Join a book club? What to consider, how to pick. (1953)
From Kiplinger’s Personal Finance – June 1953
No matter what your taste in books, you can find a book club that will try to satisfy it. There are now roughly 80 of them; it is hard to give an exact count, though, because new ones crop up so frequently.
Such clubs as the Book-of-the-Month and the Literary Guild are well-known and highly successful. But among the others, there is an amazing diversity. For example, there are a Garden Science Book Club, a Yachtsman’s Book Club, the Seven Arts Book Society, the Labor Library, the Pulpit Book Club and the Laugh Book Club.
At least seven book clubs specialize in reading matter for youngsters, another half-dozen are sponsored by religious groups, several make a specialty of fine editions of the classics, others deal in biography, history and economics.
Just how many volumes are sold every year through the book clubs no one knows for sure, for the book club business is highly competitive, and its statistics are hard to obtain. But it is estimated that approximately 50 million of the annual output of 190 million general, or “trade,” books are sold — or given away — by the book clubs. Membership lists, too, are carefully guarded secrets.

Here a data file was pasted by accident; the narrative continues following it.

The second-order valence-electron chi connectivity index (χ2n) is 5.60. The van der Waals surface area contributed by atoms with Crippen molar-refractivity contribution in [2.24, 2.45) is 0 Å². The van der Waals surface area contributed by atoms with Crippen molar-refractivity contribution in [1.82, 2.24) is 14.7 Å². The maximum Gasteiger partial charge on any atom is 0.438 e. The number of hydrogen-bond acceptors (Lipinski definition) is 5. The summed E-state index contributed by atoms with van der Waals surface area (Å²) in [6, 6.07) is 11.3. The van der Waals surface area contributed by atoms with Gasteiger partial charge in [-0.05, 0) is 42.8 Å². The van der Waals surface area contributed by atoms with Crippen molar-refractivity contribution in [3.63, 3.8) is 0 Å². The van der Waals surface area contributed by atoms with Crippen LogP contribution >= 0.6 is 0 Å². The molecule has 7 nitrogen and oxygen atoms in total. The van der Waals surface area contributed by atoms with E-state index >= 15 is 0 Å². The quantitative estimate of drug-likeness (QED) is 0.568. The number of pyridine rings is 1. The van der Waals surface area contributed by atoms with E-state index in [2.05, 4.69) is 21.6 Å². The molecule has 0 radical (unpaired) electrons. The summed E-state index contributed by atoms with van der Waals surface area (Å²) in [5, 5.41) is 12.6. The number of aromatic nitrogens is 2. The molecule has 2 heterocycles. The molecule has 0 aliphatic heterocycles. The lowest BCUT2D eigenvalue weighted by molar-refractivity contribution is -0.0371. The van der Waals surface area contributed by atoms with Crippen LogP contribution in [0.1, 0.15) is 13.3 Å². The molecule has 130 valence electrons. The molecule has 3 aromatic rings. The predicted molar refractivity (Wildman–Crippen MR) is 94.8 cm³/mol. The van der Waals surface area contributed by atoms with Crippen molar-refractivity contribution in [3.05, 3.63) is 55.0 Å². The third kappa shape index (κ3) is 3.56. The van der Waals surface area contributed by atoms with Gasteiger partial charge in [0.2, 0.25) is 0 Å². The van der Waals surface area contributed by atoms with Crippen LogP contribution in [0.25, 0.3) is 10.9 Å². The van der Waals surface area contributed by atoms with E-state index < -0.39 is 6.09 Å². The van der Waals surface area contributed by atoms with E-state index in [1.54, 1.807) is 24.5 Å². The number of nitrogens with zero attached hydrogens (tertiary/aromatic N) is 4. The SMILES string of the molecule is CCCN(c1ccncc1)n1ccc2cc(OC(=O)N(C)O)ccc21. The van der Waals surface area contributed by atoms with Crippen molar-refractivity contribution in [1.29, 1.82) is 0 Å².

The Book-of-the-Month Club, which publishes an annual report, has more than half a million members. All in all, roughly 4 to 5 million people belong to one club or another. And at the rate at which new members join and old members drop out, it is conceivable that practically all of the book-reading families in the United States are either former members, current members or about-to-be members.
Small wonder! The fine art of selling by mail has been pushed to its limits by the book clubs. Their direct-mail advertising is sent out by the ton. Most of them also advertise heavily in magazines and newspapers. And several clubs use their members to recruit new members — offering extra book dividends for the favor.